Not the Pazz and Jop 1973 #16

The Wailers – Burnin’

After my previous encounter with a reggae album, I promised myself I would be better informed about the genre the next time such a record came along. That didn’t happen. So, after multiple plays of “Burnin’”, I finally did it. I listened to albums from Peter Tosh, Burning Spear, Toots and the Maytals, and The Upsetters. And now, having been exposed to a broader selection of what the genre has to offer, I’m still not sure how I feel about reggae. I can, however, say one thing with a fair degree of certainty: I don’t much care for Bob Marley’s form of reggae. (A hush falls over the room.)

Not liking Marley can be a problem if you’re new to the genre, because he towers over it: the top five albums on Acclaimed Music are his. No one else dominates a genre the same way (though Springsteen comes close, with five of the top seven heartland rock records, which isn’t entirely a fair comparison, since it seems to have been invented just to give rock critics a box to contain Bruce). Unless you actively seek it out – at least so far as Canadian mainstream radio goes – you will hear Marley, and then more Marley, and, hey, let’s play some Marley.

There is no shame in that confession. Discernment is a big part of our experience of culture. I keep listening to Marley’s music and I just don’t care. This isn’t the distaste I feel for Jethro Tull, or the deep anxiety caused by most metal, or the loathing of everything related to Ted Nugent. I just don’t see anything to get my blood up about. It is pleasant enough to listen to, but doesn’t engage me – it’s just one song after another that sounds like the last one and the one that comes next. I wish it wasn’t this way – I may be missing out on something marvellous. But, like classical music and a lot of jazz, I am probably without that tiny strand of DNA that gets Marley. Marley sounds the way he sounds, and that’s just how it is. Just because a ton of other people love an artist does not obligate you to do the same. There are lots of celebrated rock/pop artists towards whom I am lukewarm: Dylan, The Who, Joni Mitchell, The Band, The White Stripes, Foo Fighters. I make different choices: give me more Elvis Costello, Fountains of Wayne, Mitski.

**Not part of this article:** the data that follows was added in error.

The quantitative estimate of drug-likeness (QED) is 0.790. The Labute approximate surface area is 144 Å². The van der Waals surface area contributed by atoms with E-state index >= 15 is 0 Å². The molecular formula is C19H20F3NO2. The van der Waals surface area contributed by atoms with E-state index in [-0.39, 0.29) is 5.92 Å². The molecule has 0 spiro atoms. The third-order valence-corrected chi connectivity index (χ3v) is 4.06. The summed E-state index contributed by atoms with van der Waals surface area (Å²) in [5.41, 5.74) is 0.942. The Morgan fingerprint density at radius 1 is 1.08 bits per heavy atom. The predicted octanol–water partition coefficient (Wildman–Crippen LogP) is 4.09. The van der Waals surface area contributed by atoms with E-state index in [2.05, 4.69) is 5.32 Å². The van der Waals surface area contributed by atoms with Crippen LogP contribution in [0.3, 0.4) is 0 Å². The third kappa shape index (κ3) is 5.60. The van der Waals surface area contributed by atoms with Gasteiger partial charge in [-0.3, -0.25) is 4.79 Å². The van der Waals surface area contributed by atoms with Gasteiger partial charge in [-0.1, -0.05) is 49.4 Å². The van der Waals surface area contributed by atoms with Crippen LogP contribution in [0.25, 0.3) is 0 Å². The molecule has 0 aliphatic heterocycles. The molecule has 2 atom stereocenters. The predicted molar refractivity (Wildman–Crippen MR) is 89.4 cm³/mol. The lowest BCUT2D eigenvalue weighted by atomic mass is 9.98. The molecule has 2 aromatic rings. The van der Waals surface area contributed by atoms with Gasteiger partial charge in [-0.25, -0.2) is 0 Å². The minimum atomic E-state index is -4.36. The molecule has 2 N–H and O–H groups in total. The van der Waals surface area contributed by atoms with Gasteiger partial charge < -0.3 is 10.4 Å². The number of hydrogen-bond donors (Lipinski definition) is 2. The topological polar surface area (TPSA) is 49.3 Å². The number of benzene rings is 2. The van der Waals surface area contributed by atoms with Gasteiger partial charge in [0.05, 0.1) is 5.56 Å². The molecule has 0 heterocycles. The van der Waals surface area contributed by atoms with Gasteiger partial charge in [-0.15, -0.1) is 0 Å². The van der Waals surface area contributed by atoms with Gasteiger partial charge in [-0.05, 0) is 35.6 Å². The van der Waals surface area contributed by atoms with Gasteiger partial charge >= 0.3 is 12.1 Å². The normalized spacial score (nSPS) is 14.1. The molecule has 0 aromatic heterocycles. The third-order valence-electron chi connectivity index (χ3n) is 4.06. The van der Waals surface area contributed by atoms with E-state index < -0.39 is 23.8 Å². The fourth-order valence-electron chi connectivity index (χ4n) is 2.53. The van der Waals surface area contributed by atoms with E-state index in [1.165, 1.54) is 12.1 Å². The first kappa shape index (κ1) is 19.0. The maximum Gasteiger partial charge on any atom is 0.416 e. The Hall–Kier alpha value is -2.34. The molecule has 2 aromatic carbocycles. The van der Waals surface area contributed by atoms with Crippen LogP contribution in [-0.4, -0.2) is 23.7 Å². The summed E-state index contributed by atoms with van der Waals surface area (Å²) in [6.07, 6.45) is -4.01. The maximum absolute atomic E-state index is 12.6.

What I have learned is that there is a lot of fun music under the reggae banner. It isn’t all the plodding, uninteresting-to-my-ears work of the King. The Upsetters play dub, a reggae subgenre, and it’s playful and goofy and just a delight. Tosh’s record (“Equal Rights”) was very political, but it doesn’t get in the way of some lovely and really interesting beats, and Toots & the Maytals had me bouncing around my house.

As for “Burnin'”, “Get Up, Stand Up” is a justifiable classic, but I much prefer the version from Tosh, who co-wrote the song with Marley. I also prefer Eric Clapton’s (even though he is a racist POS) version of “I Shot the Sheriff”. And the rest is what it is. Like all reggae, it makes me feel like I’m by the pool with a rum cocktail in my hand as I drift off, feeling more relaxed than I have any right to be.

I know there will be more Marley in my future, and I will listen to it multiple times and write about it in this space, God willing. Maybe something will click. Maybe it won’t. But I’ll give it its fair due. Because that’s all any artist has the right to ask of us, and the one thing we should be willing to give them back.